WEDNESDAY, Jan. 4, 2023 (HealthDay News) -- Reconstructive burnout in breast reconstruction is associated with tissue expander complications, high body mass indices, and radiation therapy, according to a study published in the January issue of Plastic and Reconstructive Surgery.
Sameer H. Halani, M.D., from the University of Texas Southwestern Medical Center in Dallas, and colleagues describe reconstructive burnout (no breast mound creation or completion of the breast mound without completion of all major revisions) and examined which factors predict and contribute to patients prematurely stopping reconstruction. The analysis included 530 patients undergoing breast reconstruction after skin-sparing mastectomy (2014 to 2017).
The researchers found that 76.6 percent of patients completed reconstruction. Incomplete reconstruction was associated with patients undergoing delayed-immediate reconstruction or patients having wounds, infections, or a complication requiring operative intervention. There was a strong correlation observed between explanation of expanders and reconstructive burnout. Burnout rates were similar for implant-based and autologous reconstruction (17.1 versus 19.1 percent). High body mass index, radiation therapy, any tissue expander complication, and tissue expander explanation were significant predictors of burnout. The strongest predictor of completion of reconstruction was autologous reconstruction.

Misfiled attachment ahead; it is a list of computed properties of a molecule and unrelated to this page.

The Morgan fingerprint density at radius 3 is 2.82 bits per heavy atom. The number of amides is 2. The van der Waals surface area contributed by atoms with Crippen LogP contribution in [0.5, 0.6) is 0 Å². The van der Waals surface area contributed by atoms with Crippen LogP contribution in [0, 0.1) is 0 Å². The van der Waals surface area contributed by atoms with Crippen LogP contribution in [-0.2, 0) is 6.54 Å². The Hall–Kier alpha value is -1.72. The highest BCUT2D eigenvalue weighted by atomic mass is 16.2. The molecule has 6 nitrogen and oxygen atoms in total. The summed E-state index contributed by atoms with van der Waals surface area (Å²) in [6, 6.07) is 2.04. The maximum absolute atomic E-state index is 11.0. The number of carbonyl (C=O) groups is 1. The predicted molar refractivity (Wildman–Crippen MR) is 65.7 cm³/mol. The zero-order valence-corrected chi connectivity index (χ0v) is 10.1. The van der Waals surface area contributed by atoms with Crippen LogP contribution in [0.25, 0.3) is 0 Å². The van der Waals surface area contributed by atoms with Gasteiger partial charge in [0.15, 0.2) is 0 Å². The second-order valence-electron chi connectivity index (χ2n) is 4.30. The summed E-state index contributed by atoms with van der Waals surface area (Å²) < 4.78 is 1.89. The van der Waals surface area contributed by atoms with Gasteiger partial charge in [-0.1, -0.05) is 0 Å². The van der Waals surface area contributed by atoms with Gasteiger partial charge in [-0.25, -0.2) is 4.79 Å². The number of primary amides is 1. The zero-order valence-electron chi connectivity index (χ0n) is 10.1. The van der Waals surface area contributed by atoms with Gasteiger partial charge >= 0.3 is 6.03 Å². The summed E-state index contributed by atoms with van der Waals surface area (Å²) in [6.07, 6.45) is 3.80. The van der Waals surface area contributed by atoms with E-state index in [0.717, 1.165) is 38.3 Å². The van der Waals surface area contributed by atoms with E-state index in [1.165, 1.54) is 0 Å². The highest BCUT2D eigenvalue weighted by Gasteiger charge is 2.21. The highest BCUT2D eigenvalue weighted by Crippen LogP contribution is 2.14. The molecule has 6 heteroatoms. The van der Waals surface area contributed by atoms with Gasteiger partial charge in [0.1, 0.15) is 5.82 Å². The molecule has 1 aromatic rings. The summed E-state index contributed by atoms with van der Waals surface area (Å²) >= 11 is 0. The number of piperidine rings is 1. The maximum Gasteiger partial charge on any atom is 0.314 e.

"It is critical to tailor each patient's reconstructive journey to meet both their emotional and physical needs to avoid reconstructive burnout," the authors write.